A Ritual of Thanks

thanks ritual

One of our our most pervasive rituals of thanks is gathering for a feast with family and friends.

When we were little and someone gave us something or complimented us, our parents prompted us with, “Now what do you say?” We would dutifully say thank you (perhaps rather meekly and/or begrudgingly) and run away.

As adults, we often continue to need prompting from our heavenly Father to say thank you. As the Bible says, “Give thanks in all circumstances; for this is the will of God in Christ Jesus for you” (1 Thessalonians 5:18).

Scripture itself is encouraging us to develop a ritual of thanks in our lives. We are called to make thanksgiving a regular part of our every activity.

The Thanksgiving Day holiday that is fast approaching is a well-established ritual of thanks in our culture. So many parts of the celebration are wrapped up in tradition and memories and doing things in a certain way and ‘the way we always do it” in order to thank God well and honor him properly for all the blessings that he has granted to us throughout the year.

There are Thanksgiving rituals of gathering together with family and friends. There are rituals of eating particular foods that we enjoy and associate with Thanksgiving. There is a ritual of going around the table to have people say what they are thankful for.

These are all well and good, but these rituals should not be reserved just for the Thanksgiving holiday.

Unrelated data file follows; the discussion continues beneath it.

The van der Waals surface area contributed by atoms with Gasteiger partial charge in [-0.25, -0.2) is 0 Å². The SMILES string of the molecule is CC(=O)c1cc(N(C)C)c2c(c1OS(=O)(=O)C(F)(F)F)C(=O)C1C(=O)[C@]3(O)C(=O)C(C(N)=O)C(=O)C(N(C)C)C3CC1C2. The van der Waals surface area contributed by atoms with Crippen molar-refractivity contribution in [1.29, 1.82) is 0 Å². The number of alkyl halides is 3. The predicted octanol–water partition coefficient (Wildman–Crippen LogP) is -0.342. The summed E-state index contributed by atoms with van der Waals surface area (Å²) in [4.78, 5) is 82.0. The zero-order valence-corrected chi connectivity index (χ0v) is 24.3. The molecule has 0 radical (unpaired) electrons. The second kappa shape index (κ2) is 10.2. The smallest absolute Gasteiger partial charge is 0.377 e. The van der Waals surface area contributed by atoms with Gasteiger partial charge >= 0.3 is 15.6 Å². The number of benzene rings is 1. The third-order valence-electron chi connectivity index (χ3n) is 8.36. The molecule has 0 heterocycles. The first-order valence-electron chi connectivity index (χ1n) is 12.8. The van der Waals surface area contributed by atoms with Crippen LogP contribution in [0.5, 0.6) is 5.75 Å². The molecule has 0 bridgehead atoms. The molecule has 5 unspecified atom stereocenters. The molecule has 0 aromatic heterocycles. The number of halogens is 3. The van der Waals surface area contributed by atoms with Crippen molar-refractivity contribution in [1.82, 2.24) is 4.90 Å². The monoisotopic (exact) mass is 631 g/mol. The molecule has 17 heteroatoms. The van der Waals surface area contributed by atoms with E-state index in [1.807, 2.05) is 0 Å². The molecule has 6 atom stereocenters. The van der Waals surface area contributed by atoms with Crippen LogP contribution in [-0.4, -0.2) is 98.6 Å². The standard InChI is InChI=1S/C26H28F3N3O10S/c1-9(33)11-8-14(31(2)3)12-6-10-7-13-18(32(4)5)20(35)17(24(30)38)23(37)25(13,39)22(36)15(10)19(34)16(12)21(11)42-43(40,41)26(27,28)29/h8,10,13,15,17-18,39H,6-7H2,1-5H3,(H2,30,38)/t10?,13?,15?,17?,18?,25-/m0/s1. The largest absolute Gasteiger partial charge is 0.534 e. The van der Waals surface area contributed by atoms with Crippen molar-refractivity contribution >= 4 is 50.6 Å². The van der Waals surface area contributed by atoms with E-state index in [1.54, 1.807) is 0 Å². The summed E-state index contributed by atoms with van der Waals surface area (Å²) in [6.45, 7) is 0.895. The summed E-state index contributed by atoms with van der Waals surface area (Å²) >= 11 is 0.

Consider ways that you can incorporate some of these Thanksgiving rituals of thanks into your daily lives the other 364 days of the year.

Here are some suggestions:

  1. Say a prayer of thanks before every meal.
  2. Each evening, ask people around the table at supper to say one thing they are thankful for that day.
  3. Gather with friends and family for a meal every week or every month to celebrate God’s goodness and to share stories.
  4. Have a turkey dinner with mashed potatoes and stuffing after a special event that you are very thankful to God for, and enjoy the good food associated with Thanksgiving as a celebration of your gratitude to him.
  5. Make it a practice to end each email or each conversation with a thank you to the person you are communicating with for their time and attention, kindness and help.

Developing a ritual of thanks is a good discipline for us to remember that everything we have and are is a gift from God, and not something ever to take for granted.

When thanksgiving is a regular part of your daily living, you automatically become a kinder, gentler, calmer, more observant and tolerant person, I find.

Let this verse from Scripture be your guide in this endeavor to live the thankful life:

Be filled with the Spirit,  addressing one another in psalms and hymns and spiritual songs, singing and making melody to the Lord with your heart, giving thanks always and for everything to God the Father in the name of our Lord Jesus Christ, submitting to one another out of reverence for Christ. —Ephesians 5:18-21

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